Options for Students Who Cannot Afform College

Kayleen McCabe, host of DIY Network's "Rescue Renovation," spends her time outside of the show talking to middle and high school students all over the country about opportunities in the construction field.

"This whole time I had this inkling that I wanted to work with my hands," the Colorado native says, who attended several colleges before dropping out and eventually pursuing work as a general contractor. "The trades are an excellent opportunity."

Some students might be happier pursuing a path other than attending a four-year college, education experts say.

"Back when I was in high school, it was for the misfits who went to a technical program. So really it's a perception thing," the TV host says, who produces videos for secondary teachers to spark the conversation about pursuing a career in the trades.

She adds that the mindset, especially when she graduated from high school in the late '90s was "you definitely want to go to college."

"There's this terrible notion that working with your hands and being blue collar is not an honorable profession," McCabe says.

Nearly 70 percent of high school graduates from the class of 2015 enrolled in a college or university, according to the Bureau of Labor Statistics, and that number doesn't take into account the number of students who drop out of college.

Almost 41 percent of students who start at a four-year college fail to complete a degree within six years, according to the National Center for Education Statistics.

Education consultants say college isn't for everyone – especially with the rising cost of attendance.

"No one wants the burden of the cost of college and just have it be a place where there's no real focus," says Scott Weingold, co-founder of College Planning Network, a Cleveland-based college admissions and funding advising company.

Weingold says some students might benefit more from attending a vocational or trade school, taking a gap year or pursuing an entrepreneurial path.

For students who are on the fence about college, here are three different paths to consider.

1. Vocational or trade school: "I went to junior college because I thought that's what I had to do to be employable in society, and that's not the case," says Jessica Turner, 23, who dropped out of Germanna Community College in Virginia before enrolling in the diesel and industrial program at the Universal Technical Institute's Pennsylvania campus.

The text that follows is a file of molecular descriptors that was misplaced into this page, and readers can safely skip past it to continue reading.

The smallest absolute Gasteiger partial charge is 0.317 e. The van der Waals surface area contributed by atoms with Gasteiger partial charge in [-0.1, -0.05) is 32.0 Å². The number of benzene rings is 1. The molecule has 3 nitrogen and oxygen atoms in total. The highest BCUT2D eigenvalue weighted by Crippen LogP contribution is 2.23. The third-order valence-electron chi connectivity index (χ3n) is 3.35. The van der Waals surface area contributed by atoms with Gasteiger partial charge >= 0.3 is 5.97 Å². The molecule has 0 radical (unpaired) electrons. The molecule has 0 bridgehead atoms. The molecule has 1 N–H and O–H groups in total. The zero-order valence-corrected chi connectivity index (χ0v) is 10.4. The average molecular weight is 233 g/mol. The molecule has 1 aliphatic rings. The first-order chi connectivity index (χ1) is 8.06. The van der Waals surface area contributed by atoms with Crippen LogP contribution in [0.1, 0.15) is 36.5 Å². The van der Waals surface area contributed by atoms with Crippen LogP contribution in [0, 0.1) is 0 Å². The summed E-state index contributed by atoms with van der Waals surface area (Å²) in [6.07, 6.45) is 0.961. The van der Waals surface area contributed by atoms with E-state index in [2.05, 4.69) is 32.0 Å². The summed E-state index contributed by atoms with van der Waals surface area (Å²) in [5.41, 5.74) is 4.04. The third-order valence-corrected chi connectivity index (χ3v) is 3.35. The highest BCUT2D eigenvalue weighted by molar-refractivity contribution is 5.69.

Turner, of Spotsylvania, Virginia, says that she likes the program because it involves working with her hands instead of sitting in a classroom all day.

"We are in classes a lot less than a junior college or four-year college. Plus we get the hands-on-training in the labs and in the shops. So the stuff we finish in class, we can go and reiterate."

Certificate programs, such as those offered at UTI, are the fastest growing postsecondary credential after earning a bachelor's degree, labor experts say.

A study from Georgetown University's Center on Education and the Workforce found that certificate holders earn 20 percent more on average than high school graduates. Certificate programs include those in auto mechanics, electronics, construction, food services, health care and cosmetology – to name just a few.

"It's actually incredible," says Turner, who will complete UTI's program this October. "I'm fully credentialed to provide for myself and my family."

2. Entrepreneurship: "Kids who are super entrepreneurial and have had a business since the seventh grade – maybe they can look at doing something entrepreneurial other than going to a traditional college," says Weingold from College Planning Network.

Rick Fiery, co-founder of InventiveLabs, a research lab and business incubator in Amesbury, Massachusetts, says the bulk of applications they receive for business ideas are from those who didn't finish college.

When they first started to receive applications for their incubator, Fiery says, it was spooky because every single one said: "They wanted to change the world, but the world wasn't listening."

"If you look at all the famous people who are running companies, most of them have a form of learning difference," Fiery says.

Many of the applicants to InventiveLabs have learning or attention issues such as attention deficit hyperactivity disorder or dyslexia.

"We've identified that it's a challenge for those young adults to make it through college, especially today," the Massachusetts incubator co-founder says. "We have a program that can pick people up if college didn't work out and they are someone who wants to create their own businesses."

3. Gap year: A 2015 survey by the American Gap Association, a nonprofit that accredits companies that coordinate these stints, found 81 percent of those who took a gap year said they wanted a break from the traditional academic track.

Some graduating high school students need a chance to develop personally before attending a four-year college, advising experts say.

"Take a year off and just figure things out," says the College Planning Network adviser, about students who lack focus or are undecided about college. "Those kids might spend six or seven years in college, and they're better off figuring things out before they commit to a college."

Credit: Farran Powell (for US news)
Options for Students Who Cannot Afform College Options for Students Who Cannot Afform College Reviewed by E.A Olatoye on October 07, 2016 Rating: 5

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